In 1971 John F. Burton was working his way through his junior year at Boston College as a bartender. One evening while behind the bar, he engaged in a conversation with a salesman from International Business Machines Corp., who fascinated the young man with details of the fast-expanding computer industry. With this inspiration and his natural interest in high technology, Burton was soon working part time for the man, selling computer systems. He hasn't stopped since.

In September, Burton was promoted to president and chief operating officer of Legent Corp., a Vienna-based supplier of systems software. He formerly served as Legent's vice president for corporate marketing and general manager of the Software Management division.

Burton joined the corporation in August 1989 after his Boston-based company, Business Software Technology (BST), which he founded in 1984, merged into Legent. He viewed this merger as an inevitable step in the increasingly competitive and consolidating software market. "Software vendors now need larger critical mass to sustain marketing and research," he said.

Burton's first link to his present employer came in 1985, when he forged a technical relationship between Morino Inc. of Vienna and BTS, with Morino eventually marketing one of his products. After Morino merged with Duquesne Systems Inc. of Pittsburgh to form Legent in March 1989, Burton's firm became a natural target for acquisition.

Following the deal, BTS became the base for Legent's Software Management division, with Burton at the helm. Over the next year the division became Legent's fastest-growing component, more than doubling its revenue to $14.6 million.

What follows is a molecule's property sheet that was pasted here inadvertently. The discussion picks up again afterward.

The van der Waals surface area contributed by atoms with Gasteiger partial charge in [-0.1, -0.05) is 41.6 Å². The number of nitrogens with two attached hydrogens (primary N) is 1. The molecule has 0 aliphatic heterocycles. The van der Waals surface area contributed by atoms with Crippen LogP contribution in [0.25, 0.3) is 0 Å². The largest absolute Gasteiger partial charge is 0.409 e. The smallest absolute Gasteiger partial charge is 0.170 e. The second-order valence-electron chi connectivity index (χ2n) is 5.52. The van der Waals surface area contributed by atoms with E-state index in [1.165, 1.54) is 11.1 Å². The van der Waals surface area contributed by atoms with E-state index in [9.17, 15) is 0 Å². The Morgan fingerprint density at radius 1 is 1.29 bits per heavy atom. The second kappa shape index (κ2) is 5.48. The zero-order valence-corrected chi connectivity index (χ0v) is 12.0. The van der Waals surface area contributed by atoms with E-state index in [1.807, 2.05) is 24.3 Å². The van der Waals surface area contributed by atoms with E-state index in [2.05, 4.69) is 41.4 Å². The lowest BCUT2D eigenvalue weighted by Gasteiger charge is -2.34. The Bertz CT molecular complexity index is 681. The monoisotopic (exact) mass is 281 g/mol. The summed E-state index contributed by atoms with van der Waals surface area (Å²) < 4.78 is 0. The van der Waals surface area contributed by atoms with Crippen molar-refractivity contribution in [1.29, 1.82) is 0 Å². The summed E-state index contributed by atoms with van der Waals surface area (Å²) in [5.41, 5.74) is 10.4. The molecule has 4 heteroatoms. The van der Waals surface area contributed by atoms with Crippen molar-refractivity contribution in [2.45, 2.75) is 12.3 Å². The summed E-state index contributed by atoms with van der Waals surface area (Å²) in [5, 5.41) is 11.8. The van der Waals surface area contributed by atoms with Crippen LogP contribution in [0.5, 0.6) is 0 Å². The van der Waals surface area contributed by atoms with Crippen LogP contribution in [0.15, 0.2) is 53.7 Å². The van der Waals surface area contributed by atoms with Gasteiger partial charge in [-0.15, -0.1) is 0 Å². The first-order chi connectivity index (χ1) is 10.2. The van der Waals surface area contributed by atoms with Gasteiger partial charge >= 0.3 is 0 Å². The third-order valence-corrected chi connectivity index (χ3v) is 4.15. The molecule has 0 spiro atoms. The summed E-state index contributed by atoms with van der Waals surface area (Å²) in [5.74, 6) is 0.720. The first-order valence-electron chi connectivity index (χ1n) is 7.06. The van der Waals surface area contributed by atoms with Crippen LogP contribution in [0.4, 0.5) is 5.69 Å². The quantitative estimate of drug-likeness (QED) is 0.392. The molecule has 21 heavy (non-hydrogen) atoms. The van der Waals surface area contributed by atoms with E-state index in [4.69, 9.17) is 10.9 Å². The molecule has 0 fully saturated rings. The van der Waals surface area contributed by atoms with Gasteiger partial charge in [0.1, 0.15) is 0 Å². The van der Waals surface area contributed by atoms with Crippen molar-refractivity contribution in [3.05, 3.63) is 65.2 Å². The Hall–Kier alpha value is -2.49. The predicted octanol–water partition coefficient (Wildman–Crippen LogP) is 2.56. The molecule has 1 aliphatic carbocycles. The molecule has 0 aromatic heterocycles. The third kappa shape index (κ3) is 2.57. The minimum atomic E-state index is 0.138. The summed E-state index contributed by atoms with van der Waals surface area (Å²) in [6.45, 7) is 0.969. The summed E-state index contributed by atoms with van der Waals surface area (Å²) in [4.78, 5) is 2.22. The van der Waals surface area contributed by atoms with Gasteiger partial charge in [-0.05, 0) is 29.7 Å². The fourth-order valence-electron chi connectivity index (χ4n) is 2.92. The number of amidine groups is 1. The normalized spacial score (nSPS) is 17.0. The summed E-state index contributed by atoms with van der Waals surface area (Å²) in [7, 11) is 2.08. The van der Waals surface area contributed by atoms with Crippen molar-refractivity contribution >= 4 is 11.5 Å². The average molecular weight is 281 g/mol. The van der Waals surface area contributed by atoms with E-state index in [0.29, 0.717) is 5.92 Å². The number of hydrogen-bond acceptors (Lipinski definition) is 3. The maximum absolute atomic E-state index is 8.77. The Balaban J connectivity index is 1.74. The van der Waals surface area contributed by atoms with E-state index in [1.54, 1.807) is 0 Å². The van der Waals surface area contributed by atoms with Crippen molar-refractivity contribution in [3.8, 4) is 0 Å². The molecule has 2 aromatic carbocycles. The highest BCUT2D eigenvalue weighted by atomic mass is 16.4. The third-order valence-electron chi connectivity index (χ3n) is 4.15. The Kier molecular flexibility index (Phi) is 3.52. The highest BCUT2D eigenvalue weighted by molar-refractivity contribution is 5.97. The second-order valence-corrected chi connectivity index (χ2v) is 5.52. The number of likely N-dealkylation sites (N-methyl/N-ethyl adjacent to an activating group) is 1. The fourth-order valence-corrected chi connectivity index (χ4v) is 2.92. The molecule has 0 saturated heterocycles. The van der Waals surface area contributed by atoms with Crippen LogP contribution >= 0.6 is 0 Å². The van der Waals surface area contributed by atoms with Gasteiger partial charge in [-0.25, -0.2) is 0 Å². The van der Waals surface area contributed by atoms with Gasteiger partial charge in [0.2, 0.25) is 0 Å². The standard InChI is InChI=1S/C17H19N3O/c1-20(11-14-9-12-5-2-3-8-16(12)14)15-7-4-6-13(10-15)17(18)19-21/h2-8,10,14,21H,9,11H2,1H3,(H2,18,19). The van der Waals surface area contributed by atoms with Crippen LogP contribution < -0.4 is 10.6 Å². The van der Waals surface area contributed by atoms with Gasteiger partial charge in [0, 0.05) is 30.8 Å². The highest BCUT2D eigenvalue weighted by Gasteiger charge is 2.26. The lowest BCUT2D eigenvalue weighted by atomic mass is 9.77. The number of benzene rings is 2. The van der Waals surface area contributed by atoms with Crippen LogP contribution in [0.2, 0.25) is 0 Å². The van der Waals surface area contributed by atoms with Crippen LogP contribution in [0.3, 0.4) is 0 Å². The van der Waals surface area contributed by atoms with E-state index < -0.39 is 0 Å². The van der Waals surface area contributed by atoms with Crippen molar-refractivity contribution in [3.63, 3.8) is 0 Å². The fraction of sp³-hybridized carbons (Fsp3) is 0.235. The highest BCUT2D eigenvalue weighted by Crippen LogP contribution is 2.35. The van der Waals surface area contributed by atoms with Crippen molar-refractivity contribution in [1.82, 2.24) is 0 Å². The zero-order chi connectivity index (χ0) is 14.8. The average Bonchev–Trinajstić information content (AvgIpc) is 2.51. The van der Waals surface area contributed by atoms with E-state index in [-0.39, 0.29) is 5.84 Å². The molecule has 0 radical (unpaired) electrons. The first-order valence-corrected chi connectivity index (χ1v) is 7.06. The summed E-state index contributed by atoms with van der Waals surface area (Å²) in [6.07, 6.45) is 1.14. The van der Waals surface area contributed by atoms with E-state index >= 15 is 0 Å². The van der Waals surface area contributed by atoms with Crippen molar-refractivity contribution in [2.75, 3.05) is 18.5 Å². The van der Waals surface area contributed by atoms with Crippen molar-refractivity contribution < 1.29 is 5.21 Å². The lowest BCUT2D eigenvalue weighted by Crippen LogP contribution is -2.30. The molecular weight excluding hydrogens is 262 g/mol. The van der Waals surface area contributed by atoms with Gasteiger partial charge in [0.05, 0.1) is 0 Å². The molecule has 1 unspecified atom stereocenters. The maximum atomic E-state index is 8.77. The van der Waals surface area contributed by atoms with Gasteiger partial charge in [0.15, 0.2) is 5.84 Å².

Burton's promotion, which brought him to Legent's Vienna headquarters, was clearly a reward for a job well done, yet it was also unexpected, he said. "I had no intention of moving to the Virginia area," he said. "I was born, bred and schooled in Boston and I didn't think I'd ever have to relocate in order to do what I wanted to do."

Despite his ties to New England and having to move his wife and two young daughters from a new house, completed just four months ago, Burton seems excited by the change of scenery. "The Virginia-Washington area houses one of the fastest-growing hotbeds for software, and it's not just targeted toward the Pentagon and the government anymore," he said.

Burton, 39, is considered a veteran in the computer industry and his goals for Legent are lofty. "Our intent is to be one of the premier service software companies," he said, noting that Legent is already the third-largest producer of IBM systems software. To meet that challenge, Burton feels the company must adapt to the changing realities of the industry.

"The software industry is maturing. Ten years ago it was simply a technical business, but now there is both the challenge of building quality software along with marketing and selling," he said. "Legent has always had great technology, but awareness of Legent in the marketplace has not been up to par with the technical capabilities."

Legent produces software primarily for information services divisions of major corporations, including General Motors Corp., Allstate Insurance Co. and Sovran Financial Corp. "We provide software for the technical user," he said. Foreign sales represent 45 percent of the company's revenue, although they do not currently have any businesses outside the United States.

Although Burton's focus is on the marketing and expansion aspects of the business, "I've always been academically interested in the evolution of computers in business," he said. It has been quite an evolution. "The first thing I was selling," he recalled, "was a mini-computer-based system for $75,000 that did about 5 percent of the work of today's most rudimentary PC."